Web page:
Where do you get your inspiration for each bowl you carve?

There are two different ways I determine what the relative characteristics of the bowl will be.  One method I use is to scrutinize the block of briar I’m working with and see what bowl-shape it suggests.  I may even wet the block down a little so I can more readily see the grain of the wood and then go from there.  Or, I’ll already have a design idea in mind and then will search out the block of briar that looks like it will accommodate it. 

Pipe making is currently a hobby for you.  Do you ever see it becoming more than that?

Right now I am thoroughly enjoying the “hobby-aspect” of pipe making.  Friends or friends of friends have commissioned most of my pipes.  I have sold a few on the Internet but I like knowing that my pipes are going to be enjoyed locally.  That’s why I approached Chris over at Burlington’s to see if he’d be interested in selling my pipes in his shop. 

Pipe making has been an evolutionary enterprise for me and I’m tickled that more and more people are engaging with my pipes.  I am finding that there is more and more demand for Cody Perkins pipes and who knows, maybe someday pipe making will be more than a hobby for me!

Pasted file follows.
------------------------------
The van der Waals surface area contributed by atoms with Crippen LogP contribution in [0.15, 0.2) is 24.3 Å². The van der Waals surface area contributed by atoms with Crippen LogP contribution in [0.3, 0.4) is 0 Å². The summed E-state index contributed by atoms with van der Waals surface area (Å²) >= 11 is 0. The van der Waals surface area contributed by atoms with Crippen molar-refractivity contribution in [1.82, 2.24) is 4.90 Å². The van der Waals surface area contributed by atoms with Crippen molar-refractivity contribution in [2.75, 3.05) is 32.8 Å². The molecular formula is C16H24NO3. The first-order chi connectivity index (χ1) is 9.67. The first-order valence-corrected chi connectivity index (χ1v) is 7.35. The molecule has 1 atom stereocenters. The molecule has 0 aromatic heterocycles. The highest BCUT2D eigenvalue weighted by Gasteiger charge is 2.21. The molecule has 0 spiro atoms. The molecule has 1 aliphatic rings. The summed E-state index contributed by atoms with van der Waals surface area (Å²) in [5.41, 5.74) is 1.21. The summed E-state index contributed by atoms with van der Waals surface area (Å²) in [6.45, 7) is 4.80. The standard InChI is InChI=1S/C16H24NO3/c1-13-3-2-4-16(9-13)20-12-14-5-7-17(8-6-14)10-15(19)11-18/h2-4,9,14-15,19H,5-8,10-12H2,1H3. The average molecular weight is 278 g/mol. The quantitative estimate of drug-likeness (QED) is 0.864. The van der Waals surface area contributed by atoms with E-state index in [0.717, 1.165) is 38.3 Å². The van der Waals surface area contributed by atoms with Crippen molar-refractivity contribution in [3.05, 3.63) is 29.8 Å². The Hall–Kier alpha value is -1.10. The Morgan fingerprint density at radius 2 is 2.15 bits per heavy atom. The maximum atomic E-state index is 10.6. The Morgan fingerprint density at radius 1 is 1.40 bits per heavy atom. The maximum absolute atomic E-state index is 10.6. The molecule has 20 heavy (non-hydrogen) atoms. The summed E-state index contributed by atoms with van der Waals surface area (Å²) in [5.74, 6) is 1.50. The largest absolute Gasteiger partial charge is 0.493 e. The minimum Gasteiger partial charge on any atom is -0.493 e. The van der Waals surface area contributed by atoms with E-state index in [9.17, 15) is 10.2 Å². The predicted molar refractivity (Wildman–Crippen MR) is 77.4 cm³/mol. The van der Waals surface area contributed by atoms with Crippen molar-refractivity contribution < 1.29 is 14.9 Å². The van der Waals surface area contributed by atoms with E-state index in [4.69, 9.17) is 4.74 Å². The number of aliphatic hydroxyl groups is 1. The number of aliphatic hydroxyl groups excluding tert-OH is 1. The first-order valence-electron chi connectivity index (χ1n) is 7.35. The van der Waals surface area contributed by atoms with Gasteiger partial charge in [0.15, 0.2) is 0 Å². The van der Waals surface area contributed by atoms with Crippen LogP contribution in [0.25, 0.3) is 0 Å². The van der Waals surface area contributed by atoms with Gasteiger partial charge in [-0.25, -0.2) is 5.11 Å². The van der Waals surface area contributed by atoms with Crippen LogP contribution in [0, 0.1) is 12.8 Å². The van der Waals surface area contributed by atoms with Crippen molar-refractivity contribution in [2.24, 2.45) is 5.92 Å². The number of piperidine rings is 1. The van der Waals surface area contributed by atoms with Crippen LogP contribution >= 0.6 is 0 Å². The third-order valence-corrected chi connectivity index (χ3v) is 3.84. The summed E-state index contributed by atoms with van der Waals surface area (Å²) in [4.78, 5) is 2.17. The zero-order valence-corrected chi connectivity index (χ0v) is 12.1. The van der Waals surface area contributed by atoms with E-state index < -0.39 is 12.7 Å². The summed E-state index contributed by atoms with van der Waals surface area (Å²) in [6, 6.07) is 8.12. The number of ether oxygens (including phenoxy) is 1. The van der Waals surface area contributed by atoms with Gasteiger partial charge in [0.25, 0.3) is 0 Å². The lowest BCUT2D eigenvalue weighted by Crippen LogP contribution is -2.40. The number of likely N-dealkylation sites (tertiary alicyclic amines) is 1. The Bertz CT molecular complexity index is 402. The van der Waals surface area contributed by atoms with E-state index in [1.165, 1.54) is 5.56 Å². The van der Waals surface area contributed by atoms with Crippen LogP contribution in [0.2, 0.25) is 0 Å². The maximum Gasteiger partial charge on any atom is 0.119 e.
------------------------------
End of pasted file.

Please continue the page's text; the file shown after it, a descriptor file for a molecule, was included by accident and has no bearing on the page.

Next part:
You mentioned approaching Burlington-on-Whyte Tobacconists with a proposal to carry your pipes.  What drew you to them as opposed to any other tobacconist?

I am an Edmonton pipe carver and Burlington is an Edmonton tobacconist.  It also happens to be a business with an amazing track record when it comes to the enjoyment of pipes and pipe paraphernalia.  More pipes are sold to and appreciated by loyal Burlington clients than any other tobacconist I know of in Canada.

When you enter the establishment there is a real “at-home” feel to it; the atmosphere is convivial and welcoming.  And – no little thing – the staff is exceptionally knowledgeable.  Any of them can talk to you with authority about pipes, cigars, tobacco and all things related.



Cody Perkins will be launching his pipes at Burlington-on-Whyte. Be sure to take advantage of this special opportunity to purchase one of this artisan’s one-of-a-kind pipes. One day you may be able to pull out a ‘Perkins’ and tell your grandkids, “I was at Burlington’s all those years ago when Cody launched his line of pipes and this was one of the first to be had!”



Cody Perkins – BIO 

I grew up on a small farm in Saskatchewan, where my father was a knife maker, I have since relocated to Edmonton, Alberta. As a young child, I spent hours tinkering in my father’s workshop while he diligently made knives and as a result I developed an interest in design and fabrication early on. At 14 years old I made my first knife and began selling them to the local guided hunters.